I had a conversation earlier today with someone that accused me of being offensive because I said that her beliefs are silly and akin to magic. While I can definitely see why someone might take umbrage at this statement, I’d like to actually break this down and see if calling religion silly is offensive in and of itself. Before we get in to that, let’s start with magic.
Definition of Magic (bold emphasis and [ ] comments mine)
1 a : the use of means (as charms or spells) believed to have supernatural power over natural forces
b : magic rites or incantations [such as prayer]
2 a : an extraordinary power or influence seemingly from a supernatural source
b : something that seems to cast a spell : enchantment [again, like prayer… a series of words spoken in order to achieve a desired result]
As we can see, it is far from a stretch to equate religion with magic. Religion, like magic, invokes supernatural powers to explain our creation, attribute miracles to their god, ask for rewards (both in this life and the afterlife), and even to explain the supposed resurrection of Jesus Christ. It is not offensive to equate religion with magic, it is at best a semantic argument– and a poor one at that.
What about calling religion silly? While I will admit a poor choice in words, I stand by my assessment. If I had thought about it, perhaps illogical or irrational would be a word better suited to describe my thoughts on religion. However, as these are synonyms of silly (albeit slightly less loaded), I still believe it is a fair term to use to describe a belief system that trades logic for faith. This is not to say that I believe religious people are stupid, obviously quite a few intelligent people are people of faith. I do believe that, regardless of intelligence, there is a disconnect between rational thought and religious fervor. This is considered offensive because people do not like to be called irrational.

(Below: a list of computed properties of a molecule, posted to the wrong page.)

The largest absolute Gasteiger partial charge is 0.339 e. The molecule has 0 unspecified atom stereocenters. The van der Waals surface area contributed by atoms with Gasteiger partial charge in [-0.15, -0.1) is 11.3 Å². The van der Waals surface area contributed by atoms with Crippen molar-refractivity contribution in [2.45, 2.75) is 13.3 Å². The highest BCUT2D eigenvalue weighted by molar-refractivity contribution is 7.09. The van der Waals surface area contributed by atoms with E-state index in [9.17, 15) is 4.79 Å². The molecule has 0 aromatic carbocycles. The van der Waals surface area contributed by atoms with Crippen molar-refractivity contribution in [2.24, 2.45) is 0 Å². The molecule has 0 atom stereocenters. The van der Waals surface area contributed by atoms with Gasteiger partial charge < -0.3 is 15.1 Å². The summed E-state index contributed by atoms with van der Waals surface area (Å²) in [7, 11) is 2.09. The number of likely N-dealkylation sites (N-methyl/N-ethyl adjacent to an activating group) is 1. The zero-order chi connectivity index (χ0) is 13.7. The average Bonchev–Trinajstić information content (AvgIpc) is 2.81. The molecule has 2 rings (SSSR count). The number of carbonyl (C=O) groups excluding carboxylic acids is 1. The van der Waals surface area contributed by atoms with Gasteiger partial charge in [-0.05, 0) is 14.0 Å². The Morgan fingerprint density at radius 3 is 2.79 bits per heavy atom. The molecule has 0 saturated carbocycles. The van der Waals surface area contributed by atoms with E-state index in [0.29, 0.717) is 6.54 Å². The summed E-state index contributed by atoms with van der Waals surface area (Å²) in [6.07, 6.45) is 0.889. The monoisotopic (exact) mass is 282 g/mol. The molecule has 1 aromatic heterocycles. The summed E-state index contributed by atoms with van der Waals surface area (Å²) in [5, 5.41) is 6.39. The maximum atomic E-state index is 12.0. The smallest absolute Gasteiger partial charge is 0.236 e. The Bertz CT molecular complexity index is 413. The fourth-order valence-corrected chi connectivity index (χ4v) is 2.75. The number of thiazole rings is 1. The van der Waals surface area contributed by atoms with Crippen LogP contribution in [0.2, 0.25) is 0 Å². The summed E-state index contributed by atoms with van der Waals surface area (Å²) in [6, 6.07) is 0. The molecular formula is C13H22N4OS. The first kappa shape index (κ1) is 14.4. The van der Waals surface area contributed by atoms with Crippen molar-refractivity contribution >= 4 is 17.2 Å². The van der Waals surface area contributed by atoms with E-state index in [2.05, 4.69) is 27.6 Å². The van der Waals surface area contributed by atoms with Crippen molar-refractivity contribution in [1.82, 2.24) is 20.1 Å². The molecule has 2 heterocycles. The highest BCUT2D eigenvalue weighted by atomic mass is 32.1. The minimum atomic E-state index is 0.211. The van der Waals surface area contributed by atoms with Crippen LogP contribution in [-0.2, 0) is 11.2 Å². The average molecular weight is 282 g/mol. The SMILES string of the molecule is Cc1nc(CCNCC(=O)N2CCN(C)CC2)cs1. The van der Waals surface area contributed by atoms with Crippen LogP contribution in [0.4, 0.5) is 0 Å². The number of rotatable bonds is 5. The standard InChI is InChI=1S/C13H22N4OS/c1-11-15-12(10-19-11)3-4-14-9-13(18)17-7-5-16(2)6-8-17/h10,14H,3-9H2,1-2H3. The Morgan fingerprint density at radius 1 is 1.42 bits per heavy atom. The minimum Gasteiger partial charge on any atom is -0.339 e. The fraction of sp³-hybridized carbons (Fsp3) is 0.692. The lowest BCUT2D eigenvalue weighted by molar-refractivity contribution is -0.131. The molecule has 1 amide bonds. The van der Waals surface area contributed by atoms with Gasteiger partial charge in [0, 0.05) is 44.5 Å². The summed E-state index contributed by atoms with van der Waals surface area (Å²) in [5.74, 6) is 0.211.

However, the fact of the matter is that our society constantly validates belief in god. It is on our money, it was added to our pledge of allegiance during the red scare, and it permeates our culture so deeply that seeing references to christianity, faith, or religion in news, media, music, and even advertisements is a daily occurrence if you’re paying attention. An atheist saying that he or she does not believe in god and that those who do are illogical is offensive, but saying that you believe in a literal interpretation of John 14:6 and that everyone who does not agree with your religious beliefs will burn in hell somehow gets a free pass. It’s mind-bogglingly hypocritical. If you get to believe that I will burn in hell for all of time after I die, then I get to believe that you’re a bit unbalanced when it comes to your religious beliefs. I consider that a reasonable trade-off.
I’m not entirely sure where the religious persecution complex comes from– barring minor quibbles over methods and timeframes for baptism, predestination vs. free will, and whether or not statues of saints are a form of idolatry, the VAST majority of this country are in agreement that there is a personal, loving god who sent his son Jesus Chris to die for their sins. The war on Christmas, ridiculous anecdotal chain emails about religion or the bible being “banned” from public schools, the “secularization of society”– it truly seems that christians feel they are constantly under attack. No one is feeding you to lions, no one is forcing you to accept the mark of the beast in order to partake in commerce, no one is burning down your church.
That would just be silly.